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1/28/2003

Salmeterol Should Not Be Used Alone, Company Says

Cheryl A. Thompson

Serevent inhalation aerosol, containing the long-acting beta2-agonist salmeterol xinafoate, should not be used alone to manage patients' asthma, manufacturer GlaxoSmithKline announced last week after evaluating data from a large uncompleted study.

In a press release issued Jan. 23, the company said its interim analysis of data from the Serevent Multi-Center Asthma Research Trial indicated that patients who used the long-acting beta2-agonist in addition to their regular therapy tended to fare worse than the other patients.

Compared with the patients who stayed strictly with their regular therapy, a higher number of salmeterol users had a life-threatening episode of asthma or died of the disease, according to the company and the Food and Drug Administration (FDA). The difference between the two treatment groups was not significant in statistical terms but was enough for GlaxoSmithKline to halt the study before enrolling all of the patients the company had planned.

Also contributing to the decision to stop the study early were findings from the interim analysis of data from two subgroups:

  • African American users of salmeterol; this subgroup had a significantly higher number of asthma-related life-threatening or fatal episodes than comparable nonusers did. 
  • Salmeterol users whose regular therapy did not include an inhaled corticosteroid; this group had a significantly higher number of asthma-related deaths than the group that took a placebo in addition to regular therapy.

The company said that, because the actual number of asthma-related events was small, "no conclusions can be drawn from the interim analysis of the data."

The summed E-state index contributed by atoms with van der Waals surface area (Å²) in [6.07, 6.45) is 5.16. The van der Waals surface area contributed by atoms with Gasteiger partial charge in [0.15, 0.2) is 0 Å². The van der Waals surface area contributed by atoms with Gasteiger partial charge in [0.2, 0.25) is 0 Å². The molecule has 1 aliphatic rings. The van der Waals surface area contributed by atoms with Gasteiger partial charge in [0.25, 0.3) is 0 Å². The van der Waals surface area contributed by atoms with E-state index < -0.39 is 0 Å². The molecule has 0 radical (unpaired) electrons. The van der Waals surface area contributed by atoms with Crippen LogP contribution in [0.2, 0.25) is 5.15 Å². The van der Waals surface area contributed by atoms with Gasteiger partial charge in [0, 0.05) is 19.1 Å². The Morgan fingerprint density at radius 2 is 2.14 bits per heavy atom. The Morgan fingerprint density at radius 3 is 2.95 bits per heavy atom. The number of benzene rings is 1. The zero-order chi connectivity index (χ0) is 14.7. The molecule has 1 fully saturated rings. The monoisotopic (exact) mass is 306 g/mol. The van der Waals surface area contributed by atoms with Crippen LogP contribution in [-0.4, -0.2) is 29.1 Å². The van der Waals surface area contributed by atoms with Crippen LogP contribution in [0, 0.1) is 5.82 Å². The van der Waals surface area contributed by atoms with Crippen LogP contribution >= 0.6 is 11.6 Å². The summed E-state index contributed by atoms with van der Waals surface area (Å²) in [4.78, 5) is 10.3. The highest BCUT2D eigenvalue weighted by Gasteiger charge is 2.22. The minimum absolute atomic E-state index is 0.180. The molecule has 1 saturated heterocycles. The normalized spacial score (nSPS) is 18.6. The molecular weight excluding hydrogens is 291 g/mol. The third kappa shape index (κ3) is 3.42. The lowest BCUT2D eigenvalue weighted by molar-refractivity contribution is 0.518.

Leslie Hendeles, Pharm.D., a professor of pharmacy and pediatrics at the University of Florida, said the recently revealed analysis shows that long-acting beta2-agonists hide the underlying, ongoing inflammation in asthma patients' airways. A government-sponsored study, he said, had already found that asthma therapy with salmeterol alone, without a corticosteroid, was problematic.

Also, he said, the 1997 guidelines (PDF) from the National Asthma Education and Prevention Program Expert Panel recommend that, in asthma patients, long-acting inhaled beta2-agonists be used only with an antiinflammatory medication. Hendeles represents ASHP on the program's coordinating committee.

The findings from the company-sponsored study of salmeterol inhalation aerosol, he said, have "nothing to do with the delivery device" and apply also to the inhalation powder.

Pharmacists, he said, should contact a patient's physician when they notice a prescription for salmeterol but none for an inhaled corticosteroid and advise the addition of the antiinflammatory agent. This course of action, however, is not clear-cut if the patient is African American.

Update 5 February 2003—Hendeles noted that his advice applies only to patients with asthma, not to patients with chronic obstructive pulmonary disease, who should rarely be treated with inhaled corticosteroids.

The recent findings from the African American subgroup make Hendeles wonder whether pharmacogenomics played a part. He suggested that pharmacists advise salmeterol users who are African American to discuss their asthma status and management regimen with their physician.

FDA, in announcing the halt of the study, said the agency plans to obtain more details from GlaxoSmithKline so as to better interpret the new information about salmeterol's risk to asthma patients. The current labeling for Serevent states that the medication "may be used alone or in combination with inhaled or systemic corticosteroid therapy."